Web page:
By ARON HELLER
Shimon Peres, a former Israeli president and prime minister, whose life story mirrored that of the Jewish state and who was celebrated around the world as a Nobel prize-winning visionary who pushed his country toward peace, died early Wednesday, a person close to him confirmed. Peres was 93.
The official spoke on condition of anonymity because he was not authorized to discuss Peres’ health with the media. The family said it would issue a formal announcement shortly.
Peres’ condition worsened following a major stroke two weeks ago that led to bleeding in his brain. He was sedated and on a respirator during most of his hospitalization.
Prime Minister Benjamin Netanyahu issued a statement mourning the passing of Peres. He said he will convene his Cabinet for a special session later in the day.
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As word of Peres’ death spread, reaction started pouring in from Israel and around the globe.
President Barack Obama eulogized him as a man who represented “the essence of Israel itself.”
“There are few people who we share this world with who change the course of human history, not just through their role in human events, but because they expand our moral imagination and force us to expect more of ourselves. My friend Shimon was one of those people,” he said. “A light has gone out, but the hope he gave us will burn forever.”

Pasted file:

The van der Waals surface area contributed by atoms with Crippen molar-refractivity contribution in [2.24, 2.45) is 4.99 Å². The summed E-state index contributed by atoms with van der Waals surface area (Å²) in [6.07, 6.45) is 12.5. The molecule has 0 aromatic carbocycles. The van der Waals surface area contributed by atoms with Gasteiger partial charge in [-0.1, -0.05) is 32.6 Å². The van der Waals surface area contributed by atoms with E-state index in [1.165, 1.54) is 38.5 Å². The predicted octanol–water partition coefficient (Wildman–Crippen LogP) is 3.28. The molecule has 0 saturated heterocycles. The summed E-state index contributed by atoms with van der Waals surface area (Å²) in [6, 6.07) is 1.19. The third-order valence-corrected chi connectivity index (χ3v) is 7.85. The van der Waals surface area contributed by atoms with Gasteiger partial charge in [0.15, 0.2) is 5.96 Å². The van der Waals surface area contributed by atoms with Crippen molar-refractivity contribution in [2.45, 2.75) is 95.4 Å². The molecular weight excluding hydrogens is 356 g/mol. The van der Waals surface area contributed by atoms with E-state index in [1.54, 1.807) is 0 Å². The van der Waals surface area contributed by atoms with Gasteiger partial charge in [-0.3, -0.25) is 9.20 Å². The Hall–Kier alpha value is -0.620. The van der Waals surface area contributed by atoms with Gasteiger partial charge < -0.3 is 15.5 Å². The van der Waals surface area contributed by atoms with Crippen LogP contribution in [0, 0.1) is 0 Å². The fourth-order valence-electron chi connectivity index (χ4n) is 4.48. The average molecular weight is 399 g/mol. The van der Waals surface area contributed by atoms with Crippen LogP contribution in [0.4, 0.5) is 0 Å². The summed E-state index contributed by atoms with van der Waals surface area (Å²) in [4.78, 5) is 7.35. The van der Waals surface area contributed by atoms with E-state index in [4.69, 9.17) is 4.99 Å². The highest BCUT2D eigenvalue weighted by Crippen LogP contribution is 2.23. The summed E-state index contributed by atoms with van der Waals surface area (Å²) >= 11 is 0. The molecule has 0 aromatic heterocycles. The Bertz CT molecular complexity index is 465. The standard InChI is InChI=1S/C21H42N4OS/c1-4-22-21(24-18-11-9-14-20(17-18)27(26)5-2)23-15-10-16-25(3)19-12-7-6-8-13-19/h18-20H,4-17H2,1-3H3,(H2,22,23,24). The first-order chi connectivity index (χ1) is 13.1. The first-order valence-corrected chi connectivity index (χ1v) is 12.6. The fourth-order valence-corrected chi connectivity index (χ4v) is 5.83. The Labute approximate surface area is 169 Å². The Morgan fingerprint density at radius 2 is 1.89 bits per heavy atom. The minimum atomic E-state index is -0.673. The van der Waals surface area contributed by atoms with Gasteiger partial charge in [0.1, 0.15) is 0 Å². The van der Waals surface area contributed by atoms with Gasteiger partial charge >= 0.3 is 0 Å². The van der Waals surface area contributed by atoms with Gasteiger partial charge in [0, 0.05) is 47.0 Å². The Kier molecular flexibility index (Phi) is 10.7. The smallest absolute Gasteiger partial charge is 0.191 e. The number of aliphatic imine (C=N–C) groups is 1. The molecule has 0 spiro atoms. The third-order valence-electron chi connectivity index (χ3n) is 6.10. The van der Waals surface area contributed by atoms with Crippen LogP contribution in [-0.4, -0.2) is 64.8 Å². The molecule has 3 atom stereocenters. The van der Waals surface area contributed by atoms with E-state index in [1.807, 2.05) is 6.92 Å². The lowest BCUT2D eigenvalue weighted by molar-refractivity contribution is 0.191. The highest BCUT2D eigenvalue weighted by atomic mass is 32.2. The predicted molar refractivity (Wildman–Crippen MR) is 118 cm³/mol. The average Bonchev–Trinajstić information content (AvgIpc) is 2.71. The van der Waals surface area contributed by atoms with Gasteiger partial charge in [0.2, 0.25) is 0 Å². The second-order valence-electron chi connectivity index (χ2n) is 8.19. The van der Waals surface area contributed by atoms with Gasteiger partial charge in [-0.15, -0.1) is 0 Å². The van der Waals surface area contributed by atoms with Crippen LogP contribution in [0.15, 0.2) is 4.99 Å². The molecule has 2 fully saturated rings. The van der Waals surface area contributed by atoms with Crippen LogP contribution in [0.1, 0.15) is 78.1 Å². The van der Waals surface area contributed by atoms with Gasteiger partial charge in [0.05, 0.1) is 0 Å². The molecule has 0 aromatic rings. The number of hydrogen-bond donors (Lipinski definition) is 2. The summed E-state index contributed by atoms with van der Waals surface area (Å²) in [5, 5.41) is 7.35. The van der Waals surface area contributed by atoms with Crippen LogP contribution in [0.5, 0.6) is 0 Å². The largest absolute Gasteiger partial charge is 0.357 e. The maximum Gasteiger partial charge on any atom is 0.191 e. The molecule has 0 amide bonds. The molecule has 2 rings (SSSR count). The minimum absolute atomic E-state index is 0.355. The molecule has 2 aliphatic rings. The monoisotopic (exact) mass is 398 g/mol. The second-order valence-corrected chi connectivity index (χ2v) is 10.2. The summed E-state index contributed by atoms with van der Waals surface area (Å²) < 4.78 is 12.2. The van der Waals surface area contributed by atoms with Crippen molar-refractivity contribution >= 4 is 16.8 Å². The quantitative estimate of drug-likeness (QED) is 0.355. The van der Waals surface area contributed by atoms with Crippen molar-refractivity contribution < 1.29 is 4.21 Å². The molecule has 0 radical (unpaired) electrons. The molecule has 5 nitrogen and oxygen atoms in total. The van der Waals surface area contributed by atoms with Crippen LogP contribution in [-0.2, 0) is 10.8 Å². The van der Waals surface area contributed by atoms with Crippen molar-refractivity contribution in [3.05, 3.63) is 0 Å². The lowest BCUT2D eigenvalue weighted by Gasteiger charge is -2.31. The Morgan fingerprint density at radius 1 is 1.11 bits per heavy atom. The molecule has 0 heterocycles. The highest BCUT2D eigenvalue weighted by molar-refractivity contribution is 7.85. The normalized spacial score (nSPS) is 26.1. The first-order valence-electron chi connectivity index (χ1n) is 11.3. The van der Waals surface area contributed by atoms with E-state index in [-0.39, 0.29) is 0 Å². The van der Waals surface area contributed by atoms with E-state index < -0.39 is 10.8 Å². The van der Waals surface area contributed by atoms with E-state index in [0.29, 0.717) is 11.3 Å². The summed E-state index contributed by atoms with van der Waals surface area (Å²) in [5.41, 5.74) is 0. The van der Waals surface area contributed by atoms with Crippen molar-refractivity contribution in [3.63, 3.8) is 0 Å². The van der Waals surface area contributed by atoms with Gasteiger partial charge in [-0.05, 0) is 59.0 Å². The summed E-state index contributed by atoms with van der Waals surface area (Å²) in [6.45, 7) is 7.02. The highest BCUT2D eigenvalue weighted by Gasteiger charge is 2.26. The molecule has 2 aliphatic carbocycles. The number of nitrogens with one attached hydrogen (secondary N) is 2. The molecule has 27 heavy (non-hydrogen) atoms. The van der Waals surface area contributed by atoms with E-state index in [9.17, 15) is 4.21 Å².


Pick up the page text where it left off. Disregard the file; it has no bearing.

Former President Bill Clinton and Democratic presidential nominee Hillary Clinton say they have “lost a true and treasured friend” with the death of Shimon Peres.
The Clintons say Israel has lost a leader “who championed its security, prosperity and limitless possibilities from its birth to his last day on earth.” They called him “a genius with a big heart who used his gifts to imagine a future of reconciliation, not conflict.”
Former Presidents George H.W. Bush and George W. Bush also issued statements of mourning.
Peres, a Nobel Peace Prize laureate, is the elder statesman of Israeli politics, one of the country’s most admired leaders and the last surviving link to its founding fathers.
In an unprecedented seven-decade political career, Peres filled nearly every position in Israeli public life and was credited with leading the country through some of its most defining moments, from creating its nuclear arsenal in the 1950s, to disentangling its troops from Lebanon and rescuing its economy from triple-digit inflation in the 1980s, to guiding a skeptical nation into peace talks with the Palestinians in the 1990s.
A protege of Israel’s founding father David Ben-Gurion, he led the Defense Ministry in his 20s and spearheaded the development of Israel’s nuclear program. He was first elected to parliament in 1959 and later held every major Cabinet post — including defense, finance and foreign affairs — and served three brief stints as prime minister. His key role in the first Israeli-Palestinian peace accord earned him a Nobel Peace Prize and revered status as Israel’s then most recognizable figure abroad.